after rating him soundly, deprived him of all his goods, houses, and
lands, deposed him from office, and drove him from his presence as poor
as Ai himself had been.

"I ordered you to call a poor man," roared the king to the trembling man
before him. "I said he was to have no goods or property at all, and here
the very next day he sends me a double handful of the very best rubies I
ever saw in my life."

In vain the culprit assured the king that the day before Ai was
certainly the poorest man in the whole kingdom, and complained that the
jewels must have been the work of some hpea, whom he had unwittingly
offended, and who had therefore determined on his ruin in revenge. The
king would listen to no excuse, and the unhappy amat was glad to crawl
from his presence before resentment had carried him to the length of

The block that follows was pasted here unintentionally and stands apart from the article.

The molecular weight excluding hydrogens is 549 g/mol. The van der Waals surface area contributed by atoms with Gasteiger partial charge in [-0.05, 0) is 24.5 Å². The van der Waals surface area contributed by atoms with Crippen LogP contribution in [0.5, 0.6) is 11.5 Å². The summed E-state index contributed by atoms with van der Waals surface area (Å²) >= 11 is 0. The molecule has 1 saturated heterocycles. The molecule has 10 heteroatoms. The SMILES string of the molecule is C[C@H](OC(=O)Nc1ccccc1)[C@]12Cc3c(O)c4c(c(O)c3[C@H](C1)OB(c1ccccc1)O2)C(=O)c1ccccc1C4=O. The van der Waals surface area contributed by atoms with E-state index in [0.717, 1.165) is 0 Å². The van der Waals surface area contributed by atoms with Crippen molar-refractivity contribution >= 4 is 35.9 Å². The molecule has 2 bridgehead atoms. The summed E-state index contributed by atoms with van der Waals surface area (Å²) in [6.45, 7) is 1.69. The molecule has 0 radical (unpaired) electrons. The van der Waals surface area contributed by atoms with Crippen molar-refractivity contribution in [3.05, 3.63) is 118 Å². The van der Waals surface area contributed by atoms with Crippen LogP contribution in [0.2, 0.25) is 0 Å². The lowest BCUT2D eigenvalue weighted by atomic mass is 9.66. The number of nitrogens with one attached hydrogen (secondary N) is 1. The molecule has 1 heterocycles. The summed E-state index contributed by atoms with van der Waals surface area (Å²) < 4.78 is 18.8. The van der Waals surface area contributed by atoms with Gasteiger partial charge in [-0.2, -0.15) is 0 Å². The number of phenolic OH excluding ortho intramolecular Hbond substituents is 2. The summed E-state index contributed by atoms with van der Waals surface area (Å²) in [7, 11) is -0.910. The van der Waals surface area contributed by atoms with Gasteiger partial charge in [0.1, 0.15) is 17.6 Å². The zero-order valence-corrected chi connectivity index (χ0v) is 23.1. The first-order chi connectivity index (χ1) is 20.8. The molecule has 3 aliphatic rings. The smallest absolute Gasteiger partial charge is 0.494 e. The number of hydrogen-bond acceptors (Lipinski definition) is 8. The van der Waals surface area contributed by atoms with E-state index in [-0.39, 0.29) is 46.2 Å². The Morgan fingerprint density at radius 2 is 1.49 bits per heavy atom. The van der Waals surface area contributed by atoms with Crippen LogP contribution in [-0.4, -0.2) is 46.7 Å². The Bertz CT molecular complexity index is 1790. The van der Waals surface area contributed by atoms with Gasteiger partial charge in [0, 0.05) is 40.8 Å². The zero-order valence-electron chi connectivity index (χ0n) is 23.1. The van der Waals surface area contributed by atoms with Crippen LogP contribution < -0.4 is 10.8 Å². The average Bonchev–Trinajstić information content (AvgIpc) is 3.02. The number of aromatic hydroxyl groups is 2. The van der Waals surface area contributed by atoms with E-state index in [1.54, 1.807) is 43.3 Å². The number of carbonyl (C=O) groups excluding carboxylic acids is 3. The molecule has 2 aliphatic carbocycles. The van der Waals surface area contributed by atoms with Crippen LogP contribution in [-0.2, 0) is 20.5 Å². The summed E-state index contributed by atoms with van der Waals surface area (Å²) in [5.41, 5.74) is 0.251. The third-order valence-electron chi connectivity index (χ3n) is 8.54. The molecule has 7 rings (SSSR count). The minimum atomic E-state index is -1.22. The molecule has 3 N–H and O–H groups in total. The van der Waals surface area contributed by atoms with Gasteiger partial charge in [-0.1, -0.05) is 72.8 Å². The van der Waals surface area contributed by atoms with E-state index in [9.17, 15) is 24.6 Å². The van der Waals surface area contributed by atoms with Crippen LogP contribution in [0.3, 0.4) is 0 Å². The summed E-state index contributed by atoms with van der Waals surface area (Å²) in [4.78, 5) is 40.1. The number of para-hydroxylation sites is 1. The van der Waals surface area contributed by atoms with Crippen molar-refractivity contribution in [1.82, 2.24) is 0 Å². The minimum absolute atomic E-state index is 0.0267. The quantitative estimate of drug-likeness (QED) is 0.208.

ordering his execution.

The very next night a wonderful golden deer entered the royal garden
where the king was accustomed to sit when it became too warm in the
palace, and after doing an immense amount of mischief, eating favorite
flowers, and otherwise destroying and ruining the garden, it leaped over
the fence and disappeared in the early morning fog, just as the guards
were arousing themselves from sleep. It was in truth not a golden deer
as the guards had told the king, but a hpea that had assumed this
form; but the king not knowing this ordered his heralds to go through
the city immediately and call upon all the inhabitants to come early
next morning to help their lord catch it. Ai was summoned with the rest
of the people. He had no horse, but going to the city gate that day he
saw that a race between horses belonging to the king was about to be
run. Ai was a good horseman, and asked the head horse-feeder of the king
to let him ride one of the animals. He rode, and rode so well that he